Our Prince was a special horse, a very special horse. He was
beautiful and had a beautiful golden brown coloration, blond mane
and white blaze on his face. His white feet, big brown eyes,
everything about him was beautiful. Prince was BIG, one of the
biggest horses in North America, weighing 2600 lbs with his back
higher than my head. He had an enormous neck. Prince was "well
broke" which means he was superbly trained. He functioned well in any
position on a team of 2, 4, 6, or 8 horses or by himself. He trained
many other horses put in next to him. And you could ride him.
Prince was B I G !
I called him Blondie
Prince was famous. He was born in Idaho and started his career as a
pulling horse, in weight pulling contests. Unlike most horses that
get "ruined" for other uses after being a puller, Prince successfully
transitioned to all the other uses of a draft horse. He showed at the
Cow Palace in San Francisco and the P.N.E. in Vancouver. For years he
led the torchlight parade opening Seafair in downtown Seattle. In the
cities, more than once his calm demeanor, superb training, and great
strength saved the hitch from having some serious untoward event.
My Big Boy
Prince was well behaved, meaning he had "barn manners." He had great
equanimity; nothing bothered him. Firecrackers, gunshots, cars, or
kids - nothing would spook him from his quiet self assurance. Twice
he got his foot caught in fence wire and stood patiently for hours
waiting for someone to come and extricate him, where other horses
would panic and kill themselves in the wire.
Prince loved to get harnessed and get to work
Prince was the ultimate in being an "easy keeper." He was happy by himself, or with others.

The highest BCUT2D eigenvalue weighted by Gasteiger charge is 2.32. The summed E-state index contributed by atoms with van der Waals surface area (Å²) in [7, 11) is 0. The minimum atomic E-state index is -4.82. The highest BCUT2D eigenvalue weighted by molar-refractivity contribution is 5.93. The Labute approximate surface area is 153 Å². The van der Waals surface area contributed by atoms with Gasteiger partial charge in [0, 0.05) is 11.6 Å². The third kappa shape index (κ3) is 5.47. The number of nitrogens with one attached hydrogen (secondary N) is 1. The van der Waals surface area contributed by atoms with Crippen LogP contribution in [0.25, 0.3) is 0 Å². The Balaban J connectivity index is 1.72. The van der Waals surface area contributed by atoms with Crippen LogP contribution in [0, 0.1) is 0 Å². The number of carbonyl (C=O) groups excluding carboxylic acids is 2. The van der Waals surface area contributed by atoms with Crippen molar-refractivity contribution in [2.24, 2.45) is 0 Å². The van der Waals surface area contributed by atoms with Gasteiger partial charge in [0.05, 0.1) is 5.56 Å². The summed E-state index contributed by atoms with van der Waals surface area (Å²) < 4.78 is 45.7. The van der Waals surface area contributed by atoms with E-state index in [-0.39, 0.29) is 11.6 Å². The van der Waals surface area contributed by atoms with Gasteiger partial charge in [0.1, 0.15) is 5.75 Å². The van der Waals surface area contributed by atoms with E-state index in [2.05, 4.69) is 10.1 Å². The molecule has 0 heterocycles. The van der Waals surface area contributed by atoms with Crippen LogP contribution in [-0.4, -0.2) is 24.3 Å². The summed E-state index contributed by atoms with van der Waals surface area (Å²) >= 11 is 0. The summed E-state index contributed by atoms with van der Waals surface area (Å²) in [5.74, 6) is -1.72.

He was great friends with the sheep and careful around them.
He never got sick, pushed down the fences, or made any demands whatever on us.
Dot, with Prince
And Prince was the personification of the term for draft horses --
Gentle Giant. Prince got a double dose of those ingredients. Dot
could march him around, or work on his feet. Barney the cat would eat
oats with him from his dish, under that great head.
Prince and Barney, sharing oats for supper
Prince would follow me around as I worked on fences and put his big nose
in my back pockets, investigating the tools. He was as curious as any cat.
I called him my lap horse because he had the mind of a lap dog and the
body of a big horse. I know he would have slept in the bed with us if
he could only figure out how to get in the laundry door. He didn't
bite and he didn't kick.
Prince loved the attention of a horse show
Getting his mane braided.......for the 1985 Draft Horse Show
Check out those beautiful flower ribbons - Dot made them......and his horse cart
Prince lived about half his life with Fred Reuble on Camano Island,
and the last half with us. He was about 22 years old when he died.
He was everything one could want in a horse and much, much more.
He was a lover and a friend and we miss him enormously. We shall
certainly never forget him, nor the fact that "someday, our Prince did
come." He's buried in his favorite spot in the shade of the woods in
the back pasture, where we can still visit him, and, in the fall,
leave a few apples for our noble friend.
Copyright 2006-2007 Robert A. Bogash. All